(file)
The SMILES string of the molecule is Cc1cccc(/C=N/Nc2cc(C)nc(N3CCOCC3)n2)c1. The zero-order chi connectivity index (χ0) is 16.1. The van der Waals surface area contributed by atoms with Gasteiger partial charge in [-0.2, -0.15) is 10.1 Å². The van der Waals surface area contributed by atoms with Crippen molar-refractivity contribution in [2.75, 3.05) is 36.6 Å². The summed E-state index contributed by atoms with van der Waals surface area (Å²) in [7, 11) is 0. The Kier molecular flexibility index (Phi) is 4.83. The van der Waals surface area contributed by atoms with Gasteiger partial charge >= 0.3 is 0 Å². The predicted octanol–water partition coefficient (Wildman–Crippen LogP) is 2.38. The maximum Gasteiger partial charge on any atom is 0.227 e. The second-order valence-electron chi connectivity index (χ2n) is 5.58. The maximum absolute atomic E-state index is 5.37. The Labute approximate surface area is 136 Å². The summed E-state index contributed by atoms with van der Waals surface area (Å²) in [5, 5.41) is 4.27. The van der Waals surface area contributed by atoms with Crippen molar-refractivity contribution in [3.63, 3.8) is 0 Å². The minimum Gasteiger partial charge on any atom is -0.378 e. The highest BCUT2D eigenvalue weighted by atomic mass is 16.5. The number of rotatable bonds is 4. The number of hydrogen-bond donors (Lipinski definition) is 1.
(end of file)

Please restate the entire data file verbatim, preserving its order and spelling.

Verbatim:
The SMILES string of the molecule is Cc1cccc(/C=N/Nc2cc(C)nc(N3CCOCC3)n2)c1. The zero-order chi connectivity index (χ0) is 16.1. The van der Waals surface area contributed by atoms with Gasteiger partial charge in [-0.2, -0.15) is 10.1 Å². The van der Waals surface area contributed by atoms with Crippen molar-refractivity contribution in [2.75, 3.05) is 36.6 Å². The summed E-state index contributed by atoms with van der Waals surface area (Å²) in [7, 11) is 0. The Kier molecular flexibility index (Phi) is 4.83. The van der Waals surface area contributed by atoms with Gasteiger partial charge >= 0.3 is 0 Å². The predicted octanol–water partition coefficient (Wildman–Crippen LogP) is 2.38. The maximum Gasteiger partial charge on any atom is 0.227 e. The second-order valence-electron chi connectivity index (χ2n) is 5.58. The maximum absolute atomic E-state index is 5.37. The Labute approximate surface area is 136 Å². The summed E-state index contributed by atoms with van der Waals surface area (Å²) in [5, 5.41) is 4.27. The van der Waals surface area contributed by atoms with Crippen molar-refractivity contribution in [3.63, 3.8) is 0 Å². The minimum Gasteiger partial charge on any atom is -0.378 e. The highest BCUT2D eigenvalue weighted by atomic mass is 16.5. The number of rotatable bonds is 4. The number of hydrogen-bond donors (Lipinski definition) is 1.